When she's sick, Brandy Clark knows she can lean on Boe.
And as her brother, Boe Clark knows the role he serves.
“I love my sister,” he said. “She's like the female version of me. Not being there for her is not being there for myself. I just wish I could do more.”
When they're together, Brandy and Boe Clark talk rapidly and laugh often.
They go to support group meetings together. They go thrift shopping together and take dance classes. They cook together.
That's how it has always been. They grew up in an abusive household marked by generational poverty. Life was hard, but they got through it — together.
“I call him when I'm having a meltdown, and he talks me down from the meltdown, he tells me everything is going to be OK, and that's how it's been our whole lives,” she said. “When we didn't have enough food to eat, when we didn't have nice clothes, when we didn't have anything, he was always right there.”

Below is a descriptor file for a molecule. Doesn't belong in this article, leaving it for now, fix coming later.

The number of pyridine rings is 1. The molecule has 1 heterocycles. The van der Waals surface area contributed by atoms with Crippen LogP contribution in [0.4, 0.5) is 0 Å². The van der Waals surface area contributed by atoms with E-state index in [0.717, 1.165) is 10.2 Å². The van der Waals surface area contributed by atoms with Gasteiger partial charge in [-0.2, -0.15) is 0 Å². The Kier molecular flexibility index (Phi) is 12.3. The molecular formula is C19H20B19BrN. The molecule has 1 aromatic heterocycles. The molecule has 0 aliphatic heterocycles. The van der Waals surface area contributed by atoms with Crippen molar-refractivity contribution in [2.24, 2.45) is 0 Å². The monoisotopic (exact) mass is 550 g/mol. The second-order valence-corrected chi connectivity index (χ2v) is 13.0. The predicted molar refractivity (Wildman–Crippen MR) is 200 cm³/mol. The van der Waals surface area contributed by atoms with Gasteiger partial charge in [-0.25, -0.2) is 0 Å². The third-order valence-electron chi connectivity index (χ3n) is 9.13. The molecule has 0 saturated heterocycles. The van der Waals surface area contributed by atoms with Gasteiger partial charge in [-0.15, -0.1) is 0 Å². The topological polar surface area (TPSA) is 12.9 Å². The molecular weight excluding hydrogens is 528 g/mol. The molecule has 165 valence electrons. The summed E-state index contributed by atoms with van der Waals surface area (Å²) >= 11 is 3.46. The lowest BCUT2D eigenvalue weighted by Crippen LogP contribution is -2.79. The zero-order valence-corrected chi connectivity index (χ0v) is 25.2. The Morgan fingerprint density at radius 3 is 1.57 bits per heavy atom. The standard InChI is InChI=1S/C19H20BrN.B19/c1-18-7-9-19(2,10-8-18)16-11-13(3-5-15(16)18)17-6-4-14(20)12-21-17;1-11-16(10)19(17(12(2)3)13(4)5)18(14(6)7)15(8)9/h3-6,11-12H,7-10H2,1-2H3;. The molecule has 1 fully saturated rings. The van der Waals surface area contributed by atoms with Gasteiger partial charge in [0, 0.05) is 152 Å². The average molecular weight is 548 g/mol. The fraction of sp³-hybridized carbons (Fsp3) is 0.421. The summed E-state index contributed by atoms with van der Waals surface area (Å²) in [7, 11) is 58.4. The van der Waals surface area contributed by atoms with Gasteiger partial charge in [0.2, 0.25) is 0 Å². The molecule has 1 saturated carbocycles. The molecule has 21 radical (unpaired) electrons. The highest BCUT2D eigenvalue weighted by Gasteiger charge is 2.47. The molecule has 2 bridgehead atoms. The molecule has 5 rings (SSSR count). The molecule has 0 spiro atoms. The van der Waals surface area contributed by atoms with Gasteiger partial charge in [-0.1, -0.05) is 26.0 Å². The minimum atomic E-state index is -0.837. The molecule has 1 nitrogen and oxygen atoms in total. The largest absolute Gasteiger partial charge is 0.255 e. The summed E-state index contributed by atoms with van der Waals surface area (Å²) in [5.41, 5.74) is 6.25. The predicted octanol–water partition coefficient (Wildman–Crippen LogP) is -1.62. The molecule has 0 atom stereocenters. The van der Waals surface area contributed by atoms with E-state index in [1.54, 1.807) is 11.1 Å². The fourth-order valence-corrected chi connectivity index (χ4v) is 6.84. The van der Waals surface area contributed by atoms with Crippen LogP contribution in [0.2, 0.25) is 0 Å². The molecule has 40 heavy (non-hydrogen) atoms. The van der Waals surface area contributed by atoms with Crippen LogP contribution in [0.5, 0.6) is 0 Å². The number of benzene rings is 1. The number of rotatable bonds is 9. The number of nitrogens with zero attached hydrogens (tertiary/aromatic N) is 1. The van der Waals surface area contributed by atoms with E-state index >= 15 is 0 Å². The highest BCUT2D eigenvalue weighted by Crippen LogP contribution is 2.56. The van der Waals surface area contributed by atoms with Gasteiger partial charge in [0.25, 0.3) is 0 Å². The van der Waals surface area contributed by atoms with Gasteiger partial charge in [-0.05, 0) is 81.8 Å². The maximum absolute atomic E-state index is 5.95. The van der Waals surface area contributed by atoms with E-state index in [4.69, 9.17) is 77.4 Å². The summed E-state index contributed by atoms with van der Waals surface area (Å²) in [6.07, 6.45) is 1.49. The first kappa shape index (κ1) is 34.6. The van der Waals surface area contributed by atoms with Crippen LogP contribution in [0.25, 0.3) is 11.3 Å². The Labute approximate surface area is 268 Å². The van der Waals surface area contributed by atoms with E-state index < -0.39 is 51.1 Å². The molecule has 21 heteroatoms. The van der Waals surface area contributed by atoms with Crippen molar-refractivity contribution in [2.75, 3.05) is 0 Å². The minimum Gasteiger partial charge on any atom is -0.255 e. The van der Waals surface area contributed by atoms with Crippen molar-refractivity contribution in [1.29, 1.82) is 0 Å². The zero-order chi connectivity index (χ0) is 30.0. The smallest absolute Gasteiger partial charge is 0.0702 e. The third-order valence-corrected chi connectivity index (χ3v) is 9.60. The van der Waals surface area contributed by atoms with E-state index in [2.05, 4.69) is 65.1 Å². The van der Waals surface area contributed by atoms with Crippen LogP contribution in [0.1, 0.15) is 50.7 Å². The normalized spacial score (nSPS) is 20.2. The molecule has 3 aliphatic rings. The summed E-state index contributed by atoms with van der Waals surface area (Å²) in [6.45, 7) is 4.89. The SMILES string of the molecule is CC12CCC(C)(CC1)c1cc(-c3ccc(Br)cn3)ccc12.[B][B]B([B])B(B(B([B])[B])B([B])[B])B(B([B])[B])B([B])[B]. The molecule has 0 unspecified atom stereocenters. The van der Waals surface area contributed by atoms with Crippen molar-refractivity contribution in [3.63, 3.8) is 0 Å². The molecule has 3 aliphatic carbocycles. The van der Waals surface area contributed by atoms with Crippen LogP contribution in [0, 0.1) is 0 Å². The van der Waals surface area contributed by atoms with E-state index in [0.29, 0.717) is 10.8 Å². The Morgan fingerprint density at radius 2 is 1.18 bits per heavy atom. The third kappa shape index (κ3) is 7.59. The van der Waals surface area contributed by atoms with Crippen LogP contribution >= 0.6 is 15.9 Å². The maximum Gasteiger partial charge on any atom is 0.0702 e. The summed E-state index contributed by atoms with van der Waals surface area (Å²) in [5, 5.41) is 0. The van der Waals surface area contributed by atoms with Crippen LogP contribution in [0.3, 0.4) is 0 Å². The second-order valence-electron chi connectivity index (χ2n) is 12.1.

A couple of years after college, Brandy Clark had a crisis that involved inpatient treatment at a mental health hospital. Her crisis was a journey, and it's still hard to talk about.
“You're angry with your family for putting you in this place. You're angry that you're locked up somewhere where you have to wear scrubs and they take away your forks,” she said. “You're mad, but you've got to deal with that, and you have to get the proper treatment.”
At 30, she has accepted that she has bipolar disorder. As with diabetes or a heart condition, she will manage her brain disease to best ensure she is successful in her recovery.
And she's not doing it alone.
“I'm lucky in that regard,” she said. “Some people with mental illness have no one.”